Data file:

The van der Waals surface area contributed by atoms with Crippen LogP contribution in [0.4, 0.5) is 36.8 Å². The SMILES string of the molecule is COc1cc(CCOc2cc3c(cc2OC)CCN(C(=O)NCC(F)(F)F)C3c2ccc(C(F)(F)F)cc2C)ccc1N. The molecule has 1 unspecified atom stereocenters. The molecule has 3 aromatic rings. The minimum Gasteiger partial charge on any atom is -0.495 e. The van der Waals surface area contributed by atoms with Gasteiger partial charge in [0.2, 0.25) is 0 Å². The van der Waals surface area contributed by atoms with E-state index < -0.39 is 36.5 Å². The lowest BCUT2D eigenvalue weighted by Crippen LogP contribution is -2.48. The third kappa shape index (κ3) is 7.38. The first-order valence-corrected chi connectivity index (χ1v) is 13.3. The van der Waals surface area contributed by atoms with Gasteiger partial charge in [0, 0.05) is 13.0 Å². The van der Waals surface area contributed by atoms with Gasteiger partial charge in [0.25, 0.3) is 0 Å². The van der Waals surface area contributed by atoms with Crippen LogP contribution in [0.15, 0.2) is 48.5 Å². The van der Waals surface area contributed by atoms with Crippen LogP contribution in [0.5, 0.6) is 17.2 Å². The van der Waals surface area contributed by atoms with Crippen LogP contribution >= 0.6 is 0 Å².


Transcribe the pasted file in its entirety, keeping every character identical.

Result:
The van der Waals surface area contributed by atoms with Crippen LogP contribution in [0.4, 0.5) is 36.8 Å². The SMILES string of the molecule is COc1cc(CCOc2cc3c(cc2OC)CCN(C(=O)NCC(F)(F)F)C3c2ccc(C(F)(F)F)cc2C)ccc1N. The molecule has 1 unspecified atom stereocenters. The molecule has 3 aromatic rings. The minimum Gasteiger partial charge on any atom is -0.495 e. The van der Waals surface area contributed by atoms with Gasteiger partial charge in [0.2, 0.25) is 0 Å². The van der Waals surface area contributed by atoms with E-state index < -0.39 is 36.5 Å². The lowest BCUT2D eigenvalue weighted by Crippen LogP contribution is -2.48. The third kappa shape index (κ3) is 7.38. The first-order valence-corrected chi connectivity index (χ1v) is 13.3. The van der Waals surface area contributed by atoms with Gasteiger partial charge in [0, 0.05) is 13.0 Å². The van der Waals surface area contributed by atoms with Gasteiger partial charge in [0.25, 0.3) is 0 Å². The van der Waals surface area contributed by atoms with Crippen LogP contribution in [0.15, 0.2) is 48.5 Å². The van der Waals surface area contributed by atoms with Crippen LogP contribution in [0.5, 0.6) is 17.2 Å². The van der Waals surface area contributed by atoms with Crippen LogP contribution >= 0.6 is 0 Å².